Washington – The global crisis over the COVID-19 pandemic calls for a global solution, but so far the international community has not shown a strong desire to get on the same page.
Instead of formulating a coordinated front in the fight against the coronavirus, world leaders are taking a domestic and unilateral approach and attempting to manage the contagion within their own borders by themselves.
U.S. President Donald Trump seems to have been preoccupied with the domestic political and economic aspects of COVID-19, with this year’s presidential election seemingly at the top of his mind. As a result, he has not exercised his power as the leader of the free world to call for a united response to COVID-19.
Despite the fact that the United States is chairing the Group of Seven leaders’ summit, Trump has shown no interest in reaching out to his G7 peers to form a cohesive response to COVID-19.
Instead, it was French President Emmanuel Macron who called for a united response by G7 leaders against the pandemic. Trump has shown virtually no interest in playing a central role in the Group of 20, either, and it was Saudi Arabia’s King Salman who called for an increase in funding for a COVID-19 vaccine.
For liberal democracies, the crisis couldn’t have come at a worse time. Liberal democratic values were already under assault by populist leaders, and thus far COVID-19 has dealt its heaviest blows to advanced Western democracies.
The United States and Japan are currently facing potentially catastrophic threats. American hospitals are being overwhelmed by an influx of patients and Japan may be on the brink of a similar reality. The U.S. has the world’s largest number of confirmed cases of COVID-19 and the crisis continues to grow, with new hot spots emerging around the country.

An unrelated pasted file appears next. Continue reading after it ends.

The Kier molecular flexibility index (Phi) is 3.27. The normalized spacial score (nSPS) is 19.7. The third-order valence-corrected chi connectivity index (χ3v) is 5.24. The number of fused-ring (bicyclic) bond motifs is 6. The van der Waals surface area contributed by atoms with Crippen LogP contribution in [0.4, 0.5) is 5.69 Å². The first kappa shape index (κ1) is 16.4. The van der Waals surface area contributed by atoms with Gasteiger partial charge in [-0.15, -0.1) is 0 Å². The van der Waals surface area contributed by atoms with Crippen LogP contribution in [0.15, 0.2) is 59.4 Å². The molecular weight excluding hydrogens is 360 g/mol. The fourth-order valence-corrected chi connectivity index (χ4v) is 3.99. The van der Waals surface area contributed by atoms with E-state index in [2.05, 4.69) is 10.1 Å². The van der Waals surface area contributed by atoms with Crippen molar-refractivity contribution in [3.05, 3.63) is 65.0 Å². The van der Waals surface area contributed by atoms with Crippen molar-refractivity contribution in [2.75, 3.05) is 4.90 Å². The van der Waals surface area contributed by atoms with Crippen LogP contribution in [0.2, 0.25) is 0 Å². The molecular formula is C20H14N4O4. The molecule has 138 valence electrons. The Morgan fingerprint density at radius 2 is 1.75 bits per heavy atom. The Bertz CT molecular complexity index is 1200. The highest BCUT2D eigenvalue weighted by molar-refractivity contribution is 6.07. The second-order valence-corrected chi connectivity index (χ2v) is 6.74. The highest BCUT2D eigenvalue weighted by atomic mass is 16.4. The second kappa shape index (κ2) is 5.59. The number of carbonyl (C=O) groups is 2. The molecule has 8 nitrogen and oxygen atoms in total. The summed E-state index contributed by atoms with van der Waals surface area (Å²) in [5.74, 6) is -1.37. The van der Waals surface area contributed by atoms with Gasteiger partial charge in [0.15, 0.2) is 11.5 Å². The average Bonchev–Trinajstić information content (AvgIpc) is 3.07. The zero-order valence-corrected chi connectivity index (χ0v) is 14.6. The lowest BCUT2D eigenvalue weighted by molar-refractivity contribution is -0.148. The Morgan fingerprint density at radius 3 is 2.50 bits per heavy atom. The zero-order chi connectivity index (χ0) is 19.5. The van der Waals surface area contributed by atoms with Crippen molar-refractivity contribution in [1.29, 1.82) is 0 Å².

And Japan, though having far fewer cases compared to many countries in the West, declared a state of emergency last week.
In short, both the U.S. and Japan seem completely consumed with meeting the tremendous domestic challenges at hand.
Meanwhile, China — where the crisis began late last year — and Russia are attempting to promote heavy-handed, Orwellian approaches that combine cutting-edge surveillance technologies with illiberal political values.
Further damaging the prospects of a united response, the World Health Organization has fumbled its handling of the coronavirus crisis.
The WHO was slow to recognize COVID-19 as a pandemic, even when it was still largely contained in China and possible to contain, failing to perform its mission of sending early warnings of the seriousness of the disease to the world community.
Even prior to the outbreak of COVID-19, WHO Director General Tedros Adhanom Ghebreyesus had a questionable reputation, particularly among some European member countries.
His effort to reorganize the international body has been widely regarded as ineffective, if not a failure, as its professional and experienced bureaucracy has been made weaker.
Tedros has also been criticized for pandering to Beijing, whose support he desperately needs at the WHO.
The director general accepted at face value the reported number of COVID-19 cases and deaths provided by China without any investigation and analysis on the part of the WHO. The criticism reverberated as more countries were hit with the virus, with Finance Minister Taro Aso saying recently that the WHO should change its name to the “Chinese Health Organization.”
For all its shortcomings, though, the WHO will remain the global framework under which countries deal with contagions and infectious diseases.
But if and when the crisis abates, the U.S. and Japan — as leaders of open democracies — must still be in a position to create a mechanism to deal with pandemics and health crises, especially given the questions over the effectiveness of the WHO.
The two nations, which enjoy the longest-standing security alliance in the world, have various assets and resources to do so.
Even though the U.S. has been suffering badly due to a lack of effective political leadership, the fact remains that it has the most expertise in mitigating threats from infectious diseases in terms of medical knowledge, research and development, industry and human resources.
The U.S. also has assets in the finance, industrial production and military sectors to support its medical and public health resources. Japan has similar resources in many of the same areas to complement the U.S.